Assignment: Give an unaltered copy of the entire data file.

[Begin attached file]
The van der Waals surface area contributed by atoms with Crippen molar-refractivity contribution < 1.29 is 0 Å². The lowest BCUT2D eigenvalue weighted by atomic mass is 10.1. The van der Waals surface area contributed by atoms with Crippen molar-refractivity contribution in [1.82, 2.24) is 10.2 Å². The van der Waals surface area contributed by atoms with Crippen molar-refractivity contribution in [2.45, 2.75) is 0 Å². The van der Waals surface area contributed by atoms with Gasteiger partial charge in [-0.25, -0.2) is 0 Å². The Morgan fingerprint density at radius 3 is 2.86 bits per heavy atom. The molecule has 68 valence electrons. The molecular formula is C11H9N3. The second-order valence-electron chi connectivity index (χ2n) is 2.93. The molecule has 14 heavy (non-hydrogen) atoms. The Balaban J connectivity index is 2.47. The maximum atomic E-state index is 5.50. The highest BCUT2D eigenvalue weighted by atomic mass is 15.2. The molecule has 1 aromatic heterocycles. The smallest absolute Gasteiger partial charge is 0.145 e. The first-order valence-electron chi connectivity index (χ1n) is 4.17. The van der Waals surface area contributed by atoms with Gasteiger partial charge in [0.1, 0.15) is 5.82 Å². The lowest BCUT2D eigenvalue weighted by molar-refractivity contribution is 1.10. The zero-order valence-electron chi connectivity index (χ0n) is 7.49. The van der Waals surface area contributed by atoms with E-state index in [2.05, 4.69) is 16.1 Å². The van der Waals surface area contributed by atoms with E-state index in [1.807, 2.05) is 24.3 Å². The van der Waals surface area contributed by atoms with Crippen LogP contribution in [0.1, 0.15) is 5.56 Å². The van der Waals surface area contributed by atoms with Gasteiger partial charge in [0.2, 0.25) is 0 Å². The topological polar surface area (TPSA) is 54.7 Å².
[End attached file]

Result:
The van der Waals surface area contributed by atoms with Crippen molar-refractivity contribution < 1.29 is 0 Å². The lowest BCUT2D eigenvalue weighted by atomic mass is 10.1. The van der Waals surface area contributed by atoms with Crippen molar-refractivity contribution in [1.82, 2.24) is 10.2 Å². The van der Waals surface area contributed by atoms with Crippen molar-refractivity contribution in [2.45, 2.75) is 0 Å². The van der Waals surface area contributed by atoms with Gasteiger partial charge in [-0.25, -0.2) is 0 Å². The Morgan fingerprint density at radius 3 is 2.86 bits per heavy atom. The molecule has 68 valence electrons. The molecular formula is C11H9N3. The second-order valence-electron chi connectivity index (χ2n) is 2.93. The molecule has 14 heavy (non-hydrogen) atoms. The Balaban J connectivity index is 2.47. The maximum atomic E-state index is 5.50. The highest BCUT2D eigenvalue weighted by atomic mass is 15.2. The molecule has 1 aromatic heterocycles. The smallest absolute Gasteiger partial charge is 0.145 e. The first-order valence-electron chi connectivity index (χ1n) is 4.17. The van der Waals surface area contributed by atoms with Gasteiger partial charge in [0.1, 0.15) is 5.82 Å². The lowest BCUT2D eigenvalue weighted by molar-refractivity contribution is 1.10. The zero-order valence-electron chi connectivity index (χ0n) is 7.49. The van der Waals surface area contributed by atoms with E-state index in [2.05, 4.69) is 16.1 Å². The van der Waals surface area contributed by atoms with E-state index in [1.807, 2.05) is 24.3 Å². The van der Waals surface area contributed by atoms with Crippen LogP contribution in [0.1, 0.15) is 5.56 Å². The van der Waals surface area contributed by atoms with Gasteiger partial charge in [0.2, 0.25) is 0 Å². The topological polar surface area (TPSA) is 54.7 Å².